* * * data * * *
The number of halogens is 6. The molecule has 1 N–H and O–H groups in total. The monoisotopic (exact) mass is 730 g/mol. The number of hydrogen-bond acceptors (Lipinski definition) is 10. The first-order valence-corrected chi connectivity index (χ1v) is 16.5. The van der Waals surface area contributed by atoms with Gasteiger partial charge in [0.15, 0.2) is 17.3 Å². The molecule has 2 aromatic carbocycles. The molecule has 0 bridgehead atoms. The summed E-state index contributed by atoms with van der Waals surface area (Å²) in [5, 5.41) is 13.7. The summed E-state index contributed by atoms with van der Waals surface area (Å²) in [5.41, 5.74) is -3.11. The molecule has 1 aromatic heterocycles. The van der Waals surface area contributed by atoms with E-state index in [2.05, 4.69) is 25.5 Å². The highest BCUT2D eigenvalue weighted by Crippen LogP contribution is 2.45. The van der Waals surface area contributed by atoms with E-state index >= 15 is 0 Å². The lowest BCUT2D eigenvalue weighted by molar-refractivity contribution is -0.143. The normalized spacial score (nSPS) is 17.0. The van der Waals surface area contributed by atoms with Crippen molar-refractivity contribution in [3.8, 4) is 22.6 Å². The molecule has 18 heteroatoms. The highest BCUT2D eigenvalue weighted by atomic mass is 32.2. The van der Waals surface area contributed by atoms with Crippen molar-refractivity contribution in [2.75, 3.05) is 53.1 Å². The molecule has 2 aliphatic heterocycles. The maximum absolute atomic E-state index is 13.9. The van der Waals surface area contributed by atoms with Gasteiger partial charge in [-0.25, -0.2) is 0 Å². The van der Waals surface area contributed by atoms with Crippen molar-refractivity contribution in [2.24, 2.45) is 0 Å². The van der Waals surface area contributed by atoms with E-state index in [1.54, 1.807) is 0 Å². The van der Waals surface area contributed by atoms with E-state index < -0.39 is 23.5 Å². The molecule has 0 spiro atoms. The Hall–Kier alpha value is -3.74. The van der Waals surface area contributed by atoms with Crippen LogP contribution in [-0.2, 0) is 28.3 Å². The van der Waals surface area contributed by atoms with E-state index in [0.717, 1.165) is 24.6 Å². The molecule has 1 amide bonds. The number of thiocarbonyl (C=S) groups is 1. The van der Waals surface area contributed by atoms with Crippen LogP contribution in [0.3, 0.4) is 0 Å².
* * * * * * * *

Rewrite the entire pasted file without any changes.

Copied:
The number of halogens is 6. The molecule has 1 N–H and O–H groups in total. The monoisotopic (exact) mass is 730 g/mol. The number of hydrogen-bond acceptors (Lipinski definition) is 10. The first-order valence-corrected chi connectivity index (χ1v) is 16.5. The van der Waals surface area contributed by atoms with Gasteiger partial charge in [0.15, 0.2) is 17.3 Å². The molecule has 2 aromatic carbocycles. The molecule has 0 bridgehead atoms. The summed E-state index contributed by atoms with van der Waals surface area (Å²) in [5, 5.41) is 13.7. The summed E-state index contributed by atoms with van der Waals surface area (Å²) in [5.41, 5.74) is -3.11. The molecule has 1 aromatic heterocycles. The van der Waals surface area contributed by atoms with E-state index in [2.05, 4.69) is 25.5 Å². The highest BCUT2D eigenvalue weighted by Crippen LogP contribution is 2.45. The van der Waals surface area contributed by atoms with E-state index >= 15 is 0 Å². The lowest BCUT2D eigenvalue weighted by molar-refractivity contribution is -0.143. The normalized spacial score (nSPS) is 17.0. The van der Waals surface area contributed by atoms with Crippen molar-refractivity contribution in [3.8, 4) is 22.6 Å². The molecule has 18 heteroatoms. The highest BCUT2D eigenvalue weighted by atomic mass is 32.2. The van der Waals surface area contributed by atoms with Crippen molar-refractivity contribution in [2.75, 3.05) is 53.1 Å². The molecule has 2 aliphatic heterocycles. The maximum absolute atomic E-state index is 13.9. The van der Waals surface area contributed by atoms with Gasteiger partial charge in [-0.25, -0.2) is 0 Å². The van der Waals surface area contributed by atoms with Crippen molar-refractivity contribution in [2.24, 2.45) is 0 Å². The van der Waals surface area contributed by atoms with E-state index in [1.54, 1.807) is 0 Å². The van der Waals surface area contributed by atoms with E-state index < -0.39 is 23.5 Å². The molecule has 0 spiro atoms. The Hall–Kier alpha value is -3.74. The van der Waals surface area contributed by atoms with Crippen LogP contribution in [-0.2, 0) is 28.3 Å². The van der Waals surface area contributed by atoms with E-state index in [0.717, 1.165) is 24.6 Å². The molecule has 1 amide bonds. The number of thiocarbonyl (C=S) groups is 1. The van der Waals surface area contributed by atoms with Crippen LogP contribution in [0.3, 0.4) is 0 Å².